Just like rereading a favorite book, there are some magical experiences that kids love to recall in conversation (sometimes re-enacting them!) again and again. Wouldn’t it be great to engineer these magic moments for them? One tried-and-true approach: Offer kids a hook -- and the room to explore freely -- and then give them the chance to pretend. A literary character who nails this is Max of Where the Wild Things Are, which is why crowning kids “kings and queens of the wild things” is one of our favorite magic-making games.
First, read aloud Maurice Sendak's Where the Wild Things Are to whet kids’ imaginations. Then invite kids to create their own crowns using the natural treasures around them—a simple but developmentally powerful pastime. When the crowns are ready, kids can put on their own rumpus, just like Max. We love this activity at dusk, especially if we have a group of wild things on our hands. Allowing kids to scout independently while also creating together is a masterful combination. This, along with the make-believe joy of wearing a special crown and being a “wild thing,” results in fun, cognitive growth, and maybe even a little magic.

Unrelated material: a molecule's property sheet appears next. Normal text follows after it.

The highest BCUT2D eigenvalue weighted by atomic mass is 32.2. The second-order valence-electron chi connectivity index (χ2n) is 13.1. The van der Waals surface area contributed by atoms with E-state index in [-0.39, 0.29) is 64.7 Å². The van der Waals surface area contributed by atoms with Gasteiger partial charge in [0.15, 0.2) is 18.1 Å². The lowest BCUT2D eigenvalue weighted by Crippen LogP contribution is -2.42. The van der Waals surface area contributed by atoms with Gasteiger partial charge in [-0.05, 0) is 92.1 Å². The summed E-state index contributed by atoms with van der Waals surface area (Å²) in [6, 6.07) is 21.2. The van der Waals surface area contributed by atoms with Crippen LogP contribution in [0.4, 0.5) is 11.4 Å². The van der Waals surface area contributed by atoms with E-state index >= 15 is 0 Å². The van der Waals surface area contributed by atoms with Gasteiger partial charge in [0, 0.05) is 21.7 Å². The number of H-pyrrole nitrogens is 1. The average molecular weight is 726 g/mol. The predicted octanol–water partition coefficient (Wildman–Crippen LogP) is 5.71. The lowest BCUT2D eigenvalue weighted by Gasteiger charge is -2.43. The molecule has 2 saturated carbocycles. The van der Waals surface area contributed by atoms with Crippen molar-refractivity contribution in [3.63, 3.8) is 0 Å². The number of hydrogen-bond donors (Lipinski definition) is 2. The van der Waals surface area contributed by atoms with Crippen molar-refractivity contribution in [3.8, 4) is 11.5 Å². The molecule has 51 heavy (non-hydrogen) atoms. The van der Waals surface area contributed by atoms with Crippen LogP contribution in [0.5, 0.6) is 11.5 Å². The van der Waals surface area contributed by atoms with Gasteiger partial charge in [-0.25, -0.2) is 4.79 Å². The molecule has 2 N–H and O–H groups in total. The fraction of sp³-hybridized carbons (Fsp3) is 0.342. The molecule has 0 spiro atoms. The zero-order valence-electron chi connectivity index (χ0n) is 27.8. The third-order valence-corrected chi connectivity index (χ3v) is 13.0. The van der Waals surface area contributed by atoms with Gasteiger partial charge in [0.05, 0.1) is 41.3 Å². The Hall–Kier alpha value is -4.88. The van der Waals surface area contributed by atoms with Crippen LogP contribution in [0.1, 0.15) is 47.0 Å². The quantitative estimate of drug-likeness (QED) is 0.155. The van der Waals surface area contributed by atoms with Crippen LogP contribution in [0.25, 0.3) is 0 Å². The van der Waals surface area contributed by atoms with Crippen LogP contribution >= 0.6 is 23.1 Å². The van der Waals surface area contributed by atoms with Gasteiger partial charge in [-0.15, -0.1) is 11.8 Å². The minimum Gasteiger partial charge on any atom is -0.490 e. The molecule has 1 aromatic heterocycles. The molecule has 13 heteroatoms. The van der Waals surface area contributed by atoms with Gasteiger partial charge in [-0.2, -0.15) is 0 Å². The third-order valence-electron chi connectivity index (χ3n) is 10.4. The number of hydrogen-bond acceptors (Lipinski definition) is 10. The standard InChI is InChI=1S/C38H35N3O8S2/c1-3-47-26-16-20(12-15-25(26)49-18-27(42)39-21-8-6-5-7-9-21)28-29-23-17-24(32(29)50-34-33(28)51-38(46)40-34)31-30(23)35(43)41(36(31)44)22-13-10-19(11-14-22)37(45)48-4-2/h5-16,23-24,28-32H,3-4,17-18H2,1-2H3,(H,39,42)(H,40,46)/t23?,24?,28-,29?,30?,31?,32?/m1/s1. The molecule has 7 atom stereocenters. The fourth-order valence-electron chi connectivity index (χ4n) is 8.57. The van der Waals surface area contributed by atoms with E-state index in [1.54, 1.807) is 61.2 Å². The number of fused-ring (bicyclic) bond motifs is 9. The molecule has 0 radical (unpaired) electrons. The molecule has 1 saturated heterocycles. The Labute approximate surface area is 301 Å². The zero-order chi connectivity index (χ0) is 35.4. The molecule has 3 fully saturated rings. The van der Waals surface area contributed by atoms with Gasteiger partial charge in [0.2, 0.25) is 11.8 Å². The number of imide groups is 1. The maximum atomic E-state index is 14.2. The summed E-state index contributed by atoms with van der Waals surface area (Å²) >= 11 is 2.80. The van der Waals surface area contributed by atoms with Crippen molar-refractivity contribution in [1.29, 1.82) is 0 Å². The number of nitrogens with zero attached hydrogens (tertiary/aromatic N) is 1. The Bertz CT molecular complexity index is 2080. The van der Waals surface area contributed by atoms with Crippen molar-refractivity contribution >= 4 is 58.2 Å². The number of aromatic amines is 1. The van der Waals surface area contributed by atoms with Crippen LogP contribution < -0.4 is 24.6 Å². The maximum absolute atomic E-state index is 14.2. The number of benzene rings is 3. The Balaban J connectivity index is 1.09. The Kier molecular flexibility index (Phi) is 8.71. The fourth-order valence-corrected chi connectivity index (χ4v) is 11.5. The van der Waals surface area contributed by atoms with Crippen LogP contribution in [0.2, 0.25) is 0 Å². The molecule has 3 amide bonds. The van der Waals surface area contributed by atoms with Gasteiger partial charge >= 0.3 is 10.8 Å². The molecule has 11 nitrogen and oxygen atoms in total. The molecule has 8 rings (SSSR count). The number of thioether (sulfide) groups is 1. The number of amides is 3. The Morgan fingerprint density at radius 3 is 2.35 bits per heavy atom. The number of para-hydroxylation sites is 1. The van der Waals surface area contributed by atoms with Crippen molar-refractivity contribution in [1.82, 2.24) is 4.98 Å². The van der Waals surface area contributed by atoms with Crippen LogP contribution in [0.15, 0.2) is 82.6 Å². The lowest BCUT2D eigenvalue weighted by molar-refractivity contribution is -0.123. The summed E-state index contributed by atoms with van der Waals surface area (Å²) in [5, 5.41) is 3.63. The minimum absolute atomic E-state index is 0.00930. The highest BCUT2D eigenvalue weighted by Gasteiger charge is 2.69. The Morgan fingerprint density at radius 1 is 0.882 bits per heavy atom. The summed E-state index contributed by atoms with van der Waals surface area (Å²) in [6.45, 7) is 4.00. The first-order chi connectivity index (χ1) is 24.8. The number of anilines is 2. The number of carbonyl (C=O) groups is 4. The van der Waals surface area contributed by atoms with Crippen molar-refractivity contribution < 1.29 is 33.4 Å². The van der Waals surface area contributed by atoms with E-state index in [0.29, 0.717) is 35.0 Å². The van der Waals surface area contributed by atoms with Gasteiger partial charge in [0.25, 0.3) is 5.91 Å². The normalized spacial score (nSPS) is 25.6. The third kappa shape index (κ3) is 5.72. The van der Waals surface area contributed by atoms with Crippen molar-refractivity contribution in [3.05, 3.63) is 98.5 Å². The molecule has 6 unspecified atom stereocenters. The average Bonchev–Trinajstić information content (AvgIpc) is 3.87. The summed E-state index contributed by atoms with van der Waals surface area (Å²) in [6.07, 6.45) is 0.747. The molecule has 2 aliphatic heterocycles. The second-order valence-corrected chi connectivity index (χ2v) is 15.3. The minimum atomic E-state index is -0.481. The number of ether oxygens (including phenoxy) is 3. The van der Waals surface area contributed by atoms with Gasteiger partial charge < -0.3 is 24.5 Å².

We think all families should be learning outside. Try this activity with your child and begin to see the power in outdoor, play-based learning. Have fun!Email it to me